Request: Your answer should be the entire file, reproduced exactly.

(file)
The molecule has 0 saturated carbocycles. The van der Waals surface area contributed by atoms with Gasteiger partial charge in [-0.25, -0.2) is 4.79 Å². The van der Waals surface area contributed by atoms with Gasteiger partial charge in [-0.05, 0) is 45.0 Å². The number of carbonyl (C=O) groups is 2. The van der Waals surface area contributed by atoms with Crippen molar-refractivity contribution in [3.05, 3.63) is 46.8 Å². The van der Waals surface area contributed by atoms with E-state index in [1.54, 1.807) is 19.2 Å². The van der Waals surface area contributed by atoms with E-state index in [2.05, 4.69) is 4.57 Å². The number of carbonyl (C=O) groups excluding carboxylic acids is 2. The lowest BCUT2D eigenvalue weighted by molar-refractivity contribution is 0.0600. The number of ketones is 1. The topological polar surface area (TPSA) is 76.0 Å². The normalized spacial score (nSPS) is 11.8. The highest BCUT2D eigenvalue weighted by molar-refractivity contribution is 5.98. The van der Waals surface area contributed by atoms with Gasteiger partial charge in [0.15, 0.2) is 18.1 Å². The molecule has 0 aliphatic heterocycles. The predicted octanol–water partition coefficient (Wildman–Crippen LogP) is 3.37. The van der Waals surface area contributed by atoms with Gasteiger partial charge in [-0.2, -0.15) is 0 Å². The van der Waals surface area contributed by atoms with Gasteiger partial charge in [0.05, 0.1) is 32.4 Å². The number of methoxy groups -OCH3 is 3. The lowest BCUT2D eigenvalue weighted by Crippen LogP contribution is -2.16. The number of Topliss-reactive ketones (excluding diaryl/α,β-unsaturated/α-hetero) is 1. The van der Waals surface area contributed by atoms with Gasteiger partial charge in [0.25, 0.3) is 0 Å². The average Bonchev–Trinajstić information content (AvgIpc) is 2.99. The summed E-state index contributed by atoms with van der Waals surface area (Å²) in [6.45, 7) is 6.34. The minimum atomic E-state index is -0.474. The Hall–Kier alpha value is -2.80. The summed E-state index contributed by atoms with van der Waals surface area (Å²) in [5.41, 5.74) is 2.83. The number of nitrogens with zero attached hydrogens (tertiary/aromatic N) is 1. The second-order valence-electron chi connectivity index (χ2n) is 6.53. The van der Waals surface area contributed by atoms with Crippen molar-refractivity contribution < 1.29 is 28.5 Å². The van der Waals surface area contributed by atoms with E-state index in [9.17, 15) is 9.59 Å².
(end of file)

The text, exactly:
The molecule has 0 saturated carbocycles. The van der Waals surface area contributed by atoms with Gasteiger partial charge in [-0.25, -0.2) is 4.79 Å². The van der Waals surface area contributed by atoms with Gasteiger partial charge in [-0.05, 0) is 45.0 Å². The number of carbonyl (C=O) groups is 2. The van der Waals surface area contributed by atoms with Crippen molar-refractivity contribution in [3.05, 3.63) is 46.8 Å². The van der Waals surface area contributed by atoms with E-state index in [1.54, 1.807) is 19.2 Å². The van der Waals surface area contributed by atoms with E-state index in [2.05, 4.69) is 4.57 Å². The number of carbonyl (C=O) groups excluding carboxylic acids is 2. The lowest BCUT2D eigenvalue weighted by molar-refractivity contribution is 0.0600. The number of ketones is 1. The topological polar surface area (TPSA) is 76.0 Å². The normalized spacial score (nSPS) is 11.8. The highest BCUT2D eigenvalue weighted by molar-refractivity contribution is 5.98. The van der Waals surface area contributed by atoms with Gasteiger partial charge in [0.15, 0.2) is 18.1 Å². The molecule has 0 aliphatic heterocycles. The predicted octanol–water partition coefficient (Wildman–Crippen LogP) is 3.37. The van der Waals surface area contributed by atoms with Gasteiger partial charge in [-0.2, -0.15) is 0 Å². The van der Waals surface area contributed by atoms with Gasteiger partial charge in [0.05, 0.1) is 32.4 Å². The number of methoxy groups -OCH3 is 3. The lowest BCUT2D eigenvalue weighted by Crippen LogP contribution is -2.16. The number of Topliss-reactive ketones (excluding diaryl/α,β-unsaturated/α-hetero) is 1. The van der Waals surface area contributed by atoms with Gasteiger partial charge in [0.25, 0.3) is 0 Å². The average Bonchev–Trinajstić information content (AvgIpc) is 2.99. The summed E-state index contributed by atoms with van der Waals surface area (Å²) in [6.45, 7) is 6.34. The minimum atomic E-state index is -0.474. The Hall–Kier alpha value is -2.80. The summed E-state index contributed by atoms with van der Waals surface area (Å²) in [5.41, 5.74) is 2.83. The number of nitrogens with zero attached hydrogens (tertiary/aromatic N) is 1. The second-order valence-electron chi connectivity index (χ2n) is 6.53. The van der Waals surface area contributed by atoms with Crippen molar-refractivity contribution < 1.29 is 28.5 Å². The van der Waals surface area contributed by atoms with E-state index in [9.17, 15) is 9.59 Å².